This Zoom session is from 11:00 a.m. to 12:30 p.m. EST: Combining Scholarship and Activism: An Intergenerational Exchange. Information about the session and registration is HERE. Bob Gottlieb and I will address how to combine food policy scholarship and activism in discussion with two much younger colleagues, Ivonne Quiroz and Lo Anderson.
Happy new year and food predictions for 2019!
It’s prediction season and NBC MACH asked for mine in science and tech. Here it is, along with those of 18 others (I’m in impressive company).
My crystal ball shows a fairy godmother waving her magic wand, giving us adequate levels of food assistance for the poor, delicious and healthy school food for kids, honest food labels that everyone can understand, food so safe that nobody has to worry about it, wages for farm and restaurant workers that they can actually live on, and farmers growing food for people (not so much for animals or cars) in ways that protect and replenish soil and water, reduce greenhouse gases and provide them a decent living. Hey — a girl can dream. And do we ever need dreams — visions for a healthier and more sustainable food system — if we are to continue to thrive as a nation. I cannot get my head around the idea that anyone would object to ensuring that all children get fed the best possible food in schools, that animals should be raised humanely or that crops should be grown sustainably with the least possible harm to the environment. Our food system should protect and promote public health as its first priority. We can hope that 2019 will bring us some steps in thatdirection, but here’s my prediction: not this year. But let’s hold onto those hopes for when times get better.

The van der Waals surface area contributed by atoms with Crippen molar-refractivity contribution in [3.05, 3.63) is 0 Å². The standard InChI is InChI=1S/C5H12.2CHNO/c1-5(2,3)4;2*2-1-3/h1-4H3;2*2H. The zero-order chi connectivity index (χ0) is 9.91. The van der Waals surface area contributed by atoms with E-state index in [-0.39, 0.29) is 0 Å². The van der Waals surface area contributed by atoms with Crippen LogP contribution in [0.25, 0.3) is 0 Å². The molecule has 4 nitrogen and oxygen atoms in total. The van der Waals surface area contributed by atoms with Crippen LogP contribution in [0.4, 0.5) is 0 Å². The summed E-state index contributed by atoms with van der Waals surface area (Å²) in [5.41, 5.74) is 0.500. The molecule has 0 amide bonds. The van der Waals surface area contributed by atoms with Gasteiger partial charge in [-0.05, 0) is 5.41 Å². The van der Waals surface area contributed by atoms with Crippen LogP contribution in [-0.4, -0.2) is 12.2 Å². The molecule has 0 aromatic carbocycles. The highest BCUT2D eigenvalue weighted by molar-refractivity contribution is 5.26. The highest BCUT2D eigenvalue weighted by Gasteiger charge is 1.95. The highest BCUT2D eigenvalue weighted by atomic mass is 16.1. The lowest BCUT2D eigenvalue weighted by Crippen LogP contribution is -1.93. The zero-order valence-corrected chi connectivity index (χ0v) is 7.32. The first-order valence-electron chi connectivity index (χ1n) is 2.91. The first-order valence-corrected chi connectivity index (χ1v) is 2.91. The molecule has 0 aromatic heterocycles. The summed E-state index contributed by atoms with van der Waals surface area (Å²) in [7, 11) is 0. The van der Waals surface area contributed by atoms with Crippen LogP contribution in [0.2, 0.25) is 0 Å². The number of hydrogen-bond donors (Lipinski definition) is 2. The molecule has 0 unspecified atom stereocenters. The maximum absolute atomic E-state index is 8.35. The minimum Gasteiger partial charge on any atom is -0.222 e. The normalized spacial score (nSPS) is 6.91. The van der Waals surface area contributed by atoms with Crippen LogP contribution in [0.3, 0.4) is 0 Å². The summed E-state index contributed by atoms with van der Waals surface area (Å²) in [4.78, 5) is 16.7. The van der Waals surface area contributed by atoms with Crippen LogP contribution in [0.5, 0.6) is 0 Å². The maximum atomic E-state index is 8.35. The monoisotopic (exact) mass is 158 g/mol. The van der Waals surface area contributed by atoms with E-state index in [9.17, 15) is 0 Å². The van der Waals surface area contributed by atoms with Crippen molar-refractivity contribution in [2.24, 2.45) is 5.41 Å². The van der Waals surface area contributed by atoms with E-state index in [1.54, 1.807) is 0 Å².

Outside also asked for predictions. Here’s what I said:
“Eat Less, Move More” Will Make a Comeback
I’m guessing that calories will be back as explanations for weight gain and dieting. The arguments about “low-carb” versus “low-fat” go on and on and on, but get nowhere. Attempts to prove one or the other better for weight loss or maintenance remain unconvincing. Advice to eat less and move more still makes good sense. The trick is finding a way to do either—and preferably both—that is so easy to adhere to that it becomes second nature. Individuals have to figure that out on their own, and understanding calorie balance is not a bad way to begin.
If you like this sort of thing, here are some others:
Have a happy and delicious new year!